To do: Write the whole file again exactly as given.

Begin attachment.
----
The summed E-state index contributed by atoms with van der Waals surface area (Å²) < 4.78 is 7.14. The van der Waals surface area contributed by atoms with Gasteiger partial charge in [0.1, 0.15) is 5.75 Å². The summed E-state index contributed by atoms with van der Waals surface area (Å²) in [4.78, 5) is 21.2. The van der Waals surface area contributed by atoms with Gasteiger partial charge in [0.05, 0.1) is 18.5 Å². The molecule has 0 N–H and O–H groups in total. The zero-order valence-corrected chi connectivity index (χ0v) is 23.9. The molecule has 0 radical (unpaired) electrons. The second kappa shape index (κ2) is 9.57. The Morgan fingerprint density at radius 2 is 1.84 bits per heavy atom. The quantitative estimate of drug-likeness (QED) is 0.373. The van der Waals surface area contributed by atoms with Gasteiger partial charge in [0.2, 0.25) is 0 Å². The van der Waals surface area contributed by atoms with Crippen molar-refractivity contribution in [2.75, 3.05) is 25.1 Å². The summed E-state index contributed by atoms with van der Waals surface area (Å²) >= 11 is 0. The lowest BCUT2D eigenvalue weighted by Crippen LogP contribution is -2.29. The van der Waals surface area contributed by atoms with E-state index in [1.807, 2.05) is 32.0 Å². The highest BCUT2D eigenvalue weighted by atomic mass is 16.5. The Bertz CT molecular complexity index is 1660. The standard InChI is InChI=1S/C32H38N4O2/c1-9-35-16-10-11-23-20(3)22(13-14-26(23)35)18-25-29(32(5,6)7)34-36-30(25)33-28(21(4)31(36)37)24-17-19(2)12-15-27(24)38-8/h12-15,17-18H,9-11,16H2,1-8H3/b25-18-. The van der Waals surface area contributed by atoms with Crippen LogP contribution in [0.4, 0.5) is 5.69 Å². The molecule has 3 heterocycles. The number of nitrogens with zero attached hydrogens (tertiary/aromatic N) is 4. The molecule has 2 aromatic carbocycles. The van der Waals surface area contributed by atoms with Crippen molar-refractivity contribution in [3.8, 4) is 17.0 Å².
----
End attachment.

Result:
The summed E-state index contributed by atoms with van der Waals surface area (Å²) < 4.78 is 7.14. The van der Waals surface area contributed by atoms with Gasteiger partial charge in [0.1, 0.15) is 5.75 Å². The summed E-state index contributed by atoms with van der Waals surface area (Å²) in [4.78, 5) is 21.2. The van der Waals surface area contributed by atoms with Gasteiger partial charge in [0.05, 0.1) is 18.5 Å². The molecule has 0 N–H and O–H groups in total. The zero-order valence-corrected chi connectivity index (χ0v) is 23.9. The molecule has 0 radical (unpaired) electrons. The second kappa shape index (κ2) is 9.57. The Morgan fingerprint density at radius 2 is 1.84 bits per heavy atom. The quantitative estimate of drug-likeness (QED) is 0.373. The van der Waals surface area contributed by atoms with Gasteiger partial charge in [0.2, 0.25) is 0 Å². The van der Waals surface area contributed by atoms with Crippen molar-refractivity contribution in [2.75, 3.05) is 25.1 Å². The summed E-state index contributed by atoms with van der Waals surface area (Å²) >= 11 is 0. The lowest BCUT2D eigenvalue weighted by Crippen LogP contribution is -2.29. The van der Waals surface area contributed by atoms with E-state index in [1.807, 2.05) is 32.0 Å². The highest BCUT2D eigenvalue weighted by atomic mass is 16.5. The Bertz CT molecular complexity index is 1660. The standard InChI is InChI=1S/C32H38N4O2/c1-9-35-16-10-11-23-20(3)22(13-14-26(23)35)18-25-29(32(5,6)7)34-36-30(25)33-28(21(4)31(36)37)24-17-19(2)12-15-27(24)38-8/h12-15,17-18H,9-11,16H2,1-8H3/b25-18-. The van der Waals surface area contributed by atoms with Crippen LogP contribution in [0.4, 0.5) is 5.69 Å². The molecule has 3 heterocycles. The number of nitrogens with zero attached hydrogens (tertiary/aromatic N) is 4. The molecule has 2 aromatic carbocycles. The van der Waals surface area contributed by atoms with Crippen molar-refractivity contribution in [3.8, 4) is 17.0 Å².